Tips for Financial Planning: Estate Planning

Even though most people understand its importance, estate planning is one of those things that tends to get put off. If you’re nowhere near retirement age, you may not be considering what will happen when you die. Even though this is understandable, the reality is that it is wisest to be equipped with a plan—even for unlikely scenarios. Having the important conversations about your will today will ensure that your loved ones are cared for in the event of an accident, illness, or passing.

When should you begin estate planning? If you’re in a long-term relationship or considering starting a family, the time to begin estate planning is now. Planning for the future means protecting your assets and caring for your family. If something happens to you, you want to make sure there is no legal question about your wishes for the allocation of your property or assets in case of death. Without a will and proper planning, you could leave your family in a legal and financial mess if something tragic were to happen to you.

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Now Is the Time to Plan Ahead

Estate planning ensures that your final wishes regarding property and healthcare are honored. If you take the time to develop a comprehensive estate plan today, there won’t be any questions about your finances or property.

The estate itself consists of all the property you own at the time of your death, including real estate, bank accounts, investments, jewelry, cars, and other personal property. As part of your will, you can allocate who should receive which assets. You also need to consider issues such as paying the taxes on transfer of property and how to allocate funds for funeral expenses and outstanding bills.

Beyond allocating property, estate planning also involves ensuring that your family members will be properly supported. You may need to appoint a guardian for your children, or you may want to establish a trust to pay for their education. You also can designate what happens to payouts from life insurance policies. If you own a business, your estate plan can include succession planning or a plan to liquidate the business and sell company assets.

One of the primary reasons to create an estate plan in advance is to avoid probate. Probate is the legal process of allocating your property. In Missouri, if you die intestate, the court decides what happens to your property. This can be a lengthy and expensive process because the court will collect a percentage of the estate for fees. This process will also create additional hardship on your family. The clearer your estate plan, the easier it will be for your loved ones to handle your legal and financial matters.

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How to Approach Estate Planning

Think of estate planning as part of long-term financial planning. Just as you are planning to accumulate wealth and assets to prepare for retirement, you also should be planning for how you want your estate to be handled. Estate planning gives you peace of mind because you know that everything will be managed properly and won’t create a burden for your loved ones.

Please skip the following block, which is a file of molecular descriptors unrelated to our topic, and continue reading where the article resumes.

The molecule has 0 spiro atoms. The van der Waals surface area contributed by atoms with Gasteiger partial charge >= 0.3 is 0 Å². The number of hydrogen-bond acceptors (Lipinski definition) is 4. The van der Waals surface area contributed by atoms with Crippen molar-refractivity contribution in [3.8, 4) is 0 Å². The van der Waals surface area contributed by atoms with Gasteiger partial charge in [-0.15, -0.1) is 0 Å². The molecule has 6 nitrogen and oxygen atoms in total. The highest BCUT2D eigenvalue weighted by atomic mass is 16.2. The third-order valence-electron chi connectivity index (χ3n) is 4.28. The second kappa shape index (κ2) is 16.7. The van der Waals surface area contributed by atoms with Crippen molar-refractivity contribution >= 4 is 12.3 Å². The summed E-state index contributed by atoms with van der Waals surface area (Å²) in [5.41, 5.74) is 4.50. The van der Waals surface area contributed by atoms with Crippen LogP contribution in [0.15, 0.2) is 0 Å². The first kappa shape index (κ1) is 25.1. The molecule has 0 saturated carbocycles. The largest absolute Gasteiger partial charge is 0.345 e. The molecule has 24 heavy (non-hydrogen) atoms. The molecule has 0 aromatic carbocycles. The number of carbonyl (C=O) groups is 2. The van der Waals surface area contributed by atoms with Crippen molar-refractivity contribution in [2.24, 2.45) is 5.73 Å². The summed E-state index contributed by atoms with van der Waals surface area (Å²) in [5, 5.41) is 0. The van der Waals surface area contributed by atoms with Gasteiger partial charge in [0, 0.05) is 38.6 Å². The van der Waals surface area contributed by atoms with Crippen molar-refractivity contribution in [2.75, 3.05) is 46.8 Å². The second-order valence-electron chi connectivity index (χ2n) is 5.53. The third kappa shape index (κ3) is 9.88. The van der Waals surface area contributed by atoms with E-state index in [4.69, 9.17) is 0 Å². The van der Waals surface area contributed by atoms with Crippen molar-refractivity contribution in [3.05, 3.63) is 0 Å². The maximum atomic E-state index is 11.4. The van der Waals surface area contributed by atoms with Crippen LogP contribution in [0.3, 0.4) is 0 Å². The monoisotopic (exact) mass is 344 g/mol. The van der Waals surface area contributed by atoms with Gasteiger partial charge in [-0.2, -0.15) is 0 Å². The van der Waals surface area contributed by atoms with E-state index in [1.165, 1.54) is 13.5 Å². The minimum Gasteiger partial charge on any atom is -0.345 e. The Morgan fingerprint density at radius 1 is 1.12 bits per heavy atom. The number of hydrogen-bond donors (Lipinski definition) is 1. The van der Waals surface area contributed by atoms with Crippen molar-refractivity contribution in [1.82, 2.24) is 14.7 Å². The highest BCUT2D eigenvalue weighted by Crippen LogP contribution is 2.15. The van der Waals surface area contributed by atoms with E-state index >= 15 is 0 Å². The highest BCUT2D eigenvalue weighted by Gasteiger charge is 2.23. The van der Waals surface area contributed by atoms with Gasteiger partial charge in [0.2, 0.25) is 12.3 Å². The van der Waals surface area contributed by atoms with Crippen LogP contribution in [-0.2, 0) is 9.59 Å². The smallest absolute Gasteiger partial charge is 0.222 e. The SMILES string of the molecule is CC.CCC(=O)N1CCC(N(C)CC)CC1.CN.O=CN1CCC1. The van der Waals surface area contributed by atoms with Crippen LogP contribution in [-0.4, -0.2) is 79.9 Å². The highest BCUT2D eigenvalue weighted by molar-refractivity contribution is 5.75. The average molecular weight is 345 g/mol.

1. Start by creating an inventory of your assets. Compile a thorough list of everything you own, including your home, bank accounts, IRAs and retirement funds, vehicles, any property of value, and anything that holds special meaning that you want to leave to a specific person or group (e.g., a family heirloom).
  2. Next, inventory all the bills and costs that your family will face in the event of your death. In addition to taxes, there may be other expenses that your family will have to deal with. For example, if you were a cosigner on any loans or credit cards, those debts now become the responsibility of the consigned.
  3. Will you need to arrange care for children under the age of 18? You will want to name a guardian to care for them, but you may also consider appointing a trustee. If you want to leave money to your underage children, it is usually held in trust until they are legally adults, and the trustee manages the estate.
  4. You may also want to consider life insurance. The right kind of insurance can ensure that your family will receive a sum of money in the event of your death.
  5. As part of your estate plan, be sure to include any directives, such as whether you prefer burial or cremation. In the event that you become too ill to manage your own care, advance directives can simplify healthcare decision-making. Missouri has a healthcare directives registry so that any instructions or directives are stored for direct access by authorized healthcare providers.
  6. Preparing a will also helps avoid intestacy laws. For example, if you die intestate in Missouri, only your immediate family can inherit, and property is allocated based on their relation to you (e.g., your spouse first, then children, then parents, then grandparents, and so on). If you don’t have immediate family and die intestate, your estate could go to the government.

Help with Estate Planning

Laws vary from state to state, so it’s important to find a professional who is well versed in your state’s laws to help you with estate planning. In addition to an attorney, you may want to consult your insurance agent or financial advisor.

Estate planning isn’t something you can do once and then forget about. Revisit your estate plan regularly, especially as your life changes. You will need to update your will if you buy or sell a home, decide to change the beneficiaries, add new accounts to retirement planning, or achieve other milestones that affect your estate. You may not think you need estate planning, but you never know what may happen. It’s always best to be prepared.
Need guidance with your estate planning? Get in touch with a financial advisor on our team who can help you through the process.  

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